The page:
Lights Bring Holiday Glow to Streets of Yarmouth

They start before Thanksgiving — taking inventory, checking extension cords, and restocking their supply of blinking LEDs, light-up candy canes, and remote-controlled inflatables. Then, when it’s turkey sandwich time, the work begins in earnest — stringing icicle lights, wrapping strands of white-and-crimson LEDs around tree trunks, and wiring outdoor speakers to fill the darkness with holiday music. As they toil, they wave at passers-by, who honk their horns because they know what’s coming in the nights to follow.

Melanie Corso’s house

These are the light-makers. The ornament people. The Christmas decoration devotees.  And now that the darkest weeks of the year have arrived, it’s time to get out and enjoy their efforts. So, make yourself a Thermos bottle of cocoa, maybe with a splash of peppermint. Put on your favorite Christmas music. Pack the kids and friends into the SUV and venture through the darkness … just to see the lights.

Melanie Corso’s flamboyantly decorated home in Yarmouth Port is typical of the extravagant effort that homeowners put forth each year.

She starts around Thanksgiving, with help from her daughter, son-in-law, and son. They spread out inflatable snowmen, reindeer, and puppies — some of them up to 12 feet tall. They unravel extension cords and test the capacity of every outlet. And they string up endless cords of colored lights.

The team effort takes about six hours a day for four days, she said. But the result is more than worth the effort.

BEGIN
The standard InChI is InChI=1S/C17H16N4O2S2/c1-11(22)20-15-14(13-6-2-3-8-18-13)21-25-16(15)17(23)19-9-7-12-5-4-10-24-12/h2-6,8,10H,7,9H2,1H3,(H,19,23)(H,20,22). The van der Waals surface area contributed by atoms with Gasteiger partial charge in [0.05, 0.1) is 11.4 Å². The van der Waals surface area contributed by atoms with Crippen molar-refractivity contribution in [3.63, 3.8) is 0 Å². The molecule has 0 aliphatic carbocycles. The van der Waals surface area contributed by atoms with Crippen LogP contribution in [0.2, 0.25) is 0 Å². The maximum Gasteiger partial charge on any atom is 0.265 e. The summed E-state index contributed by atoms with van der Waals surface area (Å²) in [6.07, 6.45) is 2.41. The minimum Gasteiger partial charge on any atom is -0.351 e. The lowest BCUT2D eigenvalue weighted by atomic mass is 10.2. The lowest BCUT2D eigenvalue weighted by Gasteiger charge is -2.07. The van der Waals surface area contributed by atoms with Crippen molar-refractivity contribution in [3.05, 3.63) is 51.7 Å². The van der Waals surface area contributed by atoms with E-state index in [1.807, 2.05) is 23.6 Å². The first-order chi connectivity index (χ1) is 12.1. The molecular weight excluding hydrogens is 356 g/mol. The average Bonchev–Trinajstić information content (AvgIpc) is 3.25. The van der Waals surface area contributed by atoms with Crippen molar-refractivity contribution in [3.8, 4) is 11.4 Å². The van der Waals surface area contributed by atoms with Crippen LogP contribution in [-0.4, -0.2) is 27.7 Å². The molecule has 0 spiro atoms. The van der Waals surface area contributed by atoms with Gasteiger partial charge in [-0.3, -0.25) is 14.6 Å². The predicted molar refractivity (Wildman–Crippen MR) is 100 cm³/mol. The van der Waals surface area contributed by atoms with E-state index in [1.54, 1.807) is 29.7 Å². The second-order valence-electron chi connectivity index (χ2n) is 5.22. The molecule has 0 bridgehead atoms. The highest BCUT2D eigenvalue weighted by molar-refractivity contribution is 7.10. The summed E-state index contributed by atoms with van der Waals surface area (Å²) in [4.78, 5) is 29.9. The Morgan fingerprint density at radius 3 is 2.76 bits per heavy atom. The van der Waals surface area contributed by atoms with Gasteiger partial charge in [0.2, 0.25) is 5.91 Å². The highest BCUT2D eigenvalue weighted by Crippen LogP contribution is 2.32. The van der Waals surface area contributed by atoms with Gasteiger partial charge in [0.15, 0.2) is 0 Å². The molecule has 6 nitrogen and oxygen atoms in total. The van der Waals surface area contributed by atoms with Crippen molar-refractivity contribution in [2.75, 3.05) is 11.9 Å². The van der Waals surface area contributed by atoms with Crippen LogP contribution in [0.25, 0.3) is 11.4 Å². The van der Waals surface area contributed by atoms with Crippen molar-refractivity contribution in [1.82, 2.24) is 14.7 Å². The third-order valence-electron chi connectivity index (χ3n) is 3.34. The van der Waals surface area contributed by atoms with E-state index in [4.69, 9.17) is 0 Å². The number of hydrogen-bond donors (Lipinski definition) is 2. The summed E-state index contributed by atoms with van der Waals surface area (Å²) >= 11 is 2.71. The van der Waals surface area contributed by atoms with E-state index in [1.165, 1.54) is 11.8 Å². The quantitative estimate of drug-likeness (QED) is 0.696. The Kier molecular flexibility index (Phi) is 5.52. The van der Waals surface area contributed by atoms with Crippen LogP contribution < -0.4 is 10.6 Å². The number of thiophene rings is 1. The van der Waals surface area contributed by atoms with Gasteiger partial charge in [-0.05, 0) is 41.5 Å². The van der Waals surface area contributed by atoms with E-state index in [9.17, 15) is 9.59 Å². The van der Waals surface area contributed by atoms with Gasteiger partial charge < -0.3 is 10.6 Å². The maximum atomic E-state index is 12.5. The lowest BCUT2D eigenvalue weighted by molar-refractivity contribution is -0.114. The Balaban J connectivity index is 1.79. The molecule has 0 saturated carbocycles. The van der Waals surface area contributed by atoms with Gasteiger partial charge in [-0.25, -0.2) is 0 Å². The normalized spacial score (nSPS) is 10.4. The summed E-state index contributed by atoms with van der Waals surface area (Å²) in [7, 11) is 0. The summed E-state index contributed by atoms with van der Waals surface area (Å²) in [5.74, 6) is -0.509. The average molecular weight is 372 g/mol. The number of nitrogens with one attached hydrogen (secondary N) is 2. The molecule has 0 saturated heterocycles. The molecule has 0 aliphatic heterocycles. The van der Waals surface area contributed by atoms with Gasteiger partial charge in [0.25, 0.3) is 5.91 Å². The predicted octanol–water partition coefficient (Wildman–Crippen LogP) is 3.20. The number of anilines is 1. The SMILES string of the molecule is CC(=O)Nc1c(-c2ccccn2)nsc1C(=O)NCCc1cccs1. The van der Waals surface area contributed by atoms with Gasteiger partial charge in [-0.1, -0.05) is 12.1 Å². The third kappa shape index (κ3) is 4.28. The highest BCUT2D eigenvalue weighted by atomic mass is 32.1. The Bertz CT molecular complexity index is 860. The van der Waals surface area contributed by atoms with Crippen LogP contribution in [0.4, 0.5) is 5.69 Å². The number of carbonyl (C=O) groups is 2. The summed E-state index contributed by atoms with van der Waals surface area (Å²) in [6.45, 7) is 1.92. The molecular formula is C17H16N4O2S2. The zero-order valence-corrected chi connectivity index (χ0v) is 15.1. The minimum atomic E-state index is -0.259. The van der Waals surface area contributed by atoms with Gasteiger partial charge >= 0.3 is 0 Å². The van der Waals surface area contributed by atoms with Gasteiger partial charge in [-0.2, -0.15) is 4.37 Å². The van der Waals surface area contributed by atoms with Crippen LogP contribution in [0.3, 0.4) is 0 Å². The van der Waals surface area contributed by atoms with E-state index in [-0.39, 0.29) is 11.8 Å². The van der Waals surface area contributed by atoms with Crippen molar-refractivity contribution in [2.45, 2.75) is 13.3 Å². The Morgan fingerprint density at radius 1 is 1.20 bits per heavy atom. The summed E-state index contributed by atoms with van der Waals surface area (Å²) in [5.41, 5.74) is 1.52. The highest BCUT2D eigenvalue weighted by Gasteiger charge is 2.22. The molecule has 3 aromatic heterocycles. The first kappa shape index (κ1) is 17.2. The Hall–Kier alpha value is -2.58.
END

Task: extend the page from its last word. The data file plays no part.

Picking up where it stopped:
Her Cape-style home at the corner of Setucket Road and Trophy Lane is ablaze each night, and passing cars slow down to admire the display. Illuminated candy-canes line the driveway; a giant puppy wags its tail, while another swivels its head inside a decorated doghouse; rainbow-colored icicle lights hang from the trees, and a team of reindeer pulls against the weight of Santa’s sleigh.

Melanie tells the story of a recent visit after she came home from work:

“My doorbell rang, and so I got up,” she said. At the door, she was confronted by a young boy — maybe 9 or 10 years old — who looked like he could have been raising money for a local charity. So, she went out on the porch to talk.

“It was the sweetest thing,” she recalled. “He said, ‘I just thought I’d tell you that I love your Christmas lights. They’re awesome.’”

It was just a boy and his friend on bicycles, she said. “But that meant the world to me.”

Throughout the holiday season, visitors stop in their cars to admire the Corso home, which isn’t far from a bike path where people sometimes pause. Or they drive around the corner to view the displays from every angle, she said.